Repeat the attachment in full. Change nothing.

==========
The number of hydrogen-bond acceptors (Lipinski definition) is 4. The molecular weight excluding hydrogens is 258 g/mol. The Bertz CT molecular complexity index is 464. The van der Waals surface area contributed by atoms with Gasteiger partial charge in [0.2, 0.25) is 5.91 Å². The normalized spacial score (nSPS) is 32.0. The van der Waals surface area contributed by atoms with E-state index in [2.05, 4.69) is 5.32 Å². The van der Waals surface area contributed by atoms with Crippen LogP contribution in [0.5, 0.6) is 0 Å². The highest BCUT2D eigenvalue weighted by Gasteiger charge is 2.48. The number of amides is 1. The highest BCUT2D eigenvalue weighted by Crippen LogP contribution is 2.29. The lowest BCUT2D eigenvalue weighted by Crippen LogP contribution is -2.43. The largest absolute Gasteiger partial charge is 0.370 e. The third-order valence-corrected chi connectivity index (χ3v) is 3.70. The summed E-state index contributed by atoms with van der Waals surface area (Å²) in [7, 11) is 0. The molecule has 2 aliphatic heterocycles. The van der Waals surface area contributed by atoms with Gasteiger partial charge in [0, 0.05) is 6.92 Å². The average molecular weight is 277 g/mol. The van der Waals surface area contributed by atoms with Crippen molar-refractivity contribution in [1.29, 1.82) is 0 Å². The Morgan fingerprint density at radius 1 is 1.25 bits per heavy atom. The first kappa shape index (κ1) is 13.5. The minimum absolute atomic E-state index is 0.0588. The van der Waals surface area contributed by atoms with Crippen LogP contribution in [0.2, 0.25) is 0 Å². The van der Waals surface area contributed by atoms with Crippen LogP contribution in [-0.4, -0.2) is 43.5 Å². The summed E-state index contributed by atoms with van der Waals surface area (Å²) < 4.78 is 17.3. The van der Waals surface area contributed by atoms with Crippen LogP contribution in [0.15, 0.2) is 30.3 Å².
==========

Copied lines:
The number of hydrogen-bond acceptors (Lipinski definition) is 4. The molecular weight excluding hydrogens is 258 g/mol. The Bertz CT molecular complexity index is 464. The van der Waals surface area contributed by atoms with Gasteiger partial charge in [0.2, 0.25) is 5.91 Å². The normalized spacial score (nSPS) is 32.0. The van der Waals surface area contributed by atoms with E-state index in [2.05, 4.69) is 5.32 Å². The van der Waals surface area contributed by atoms with Crippen LogP contribution in [0.5, 0.6) is 0 Å². The highest BCUT2D eigenvalue weighted by Gasteiger charge is 2.48. The number of amides is 1. The highest BCUT2D eigenvalue weighted by Crippen LogP contribution is 2.29. The lowest BCUT2D eigenvalue weighted by Crippen LogP contribution is -2.43. The largest absolute Gasteiger partial charge is 0.370 e. The third-order valence-corrected chi connectivity index (χ3v) is 3.70. The summed E-state index contributed by atoms with van der Waals surface area (Å²) in [7, 11) is 0. The molecule has 2 aliphatic heterocycles. The van der Waals surface area contributed by atoms with Gasteiger partial charge in [0, 0.05) is 6.92 Å². The average molecular weight is 277 g/mol. The van der Waals surface area contributed by atoms with Crippen molar-refractivity contribution in [1.29, 1.82) is 0 Å². The Morgan fingerprint density at radius 1 is 1.25 bits per heavy atom. The first kappa shape index (κ1) is 13.5. The minimum absolute atomic E-state index is 0.0588. The van der Waals surface area contributed by atoms with Crippen LogP contribution in [0.2, 0.25) is 0 Å². The van der Waals surface area contributed by atoms with Crippen LogP contribution in [-0.4, -0.2) is 43.5 Å². The summed E-state index contributed by atoms with van der Waals surface area (Å²) < 4.78 is 17.3. The van der Waals surface area contributed by atoms with Crippen LogP contribution in [0.15, 0.2) is 30.3 Å².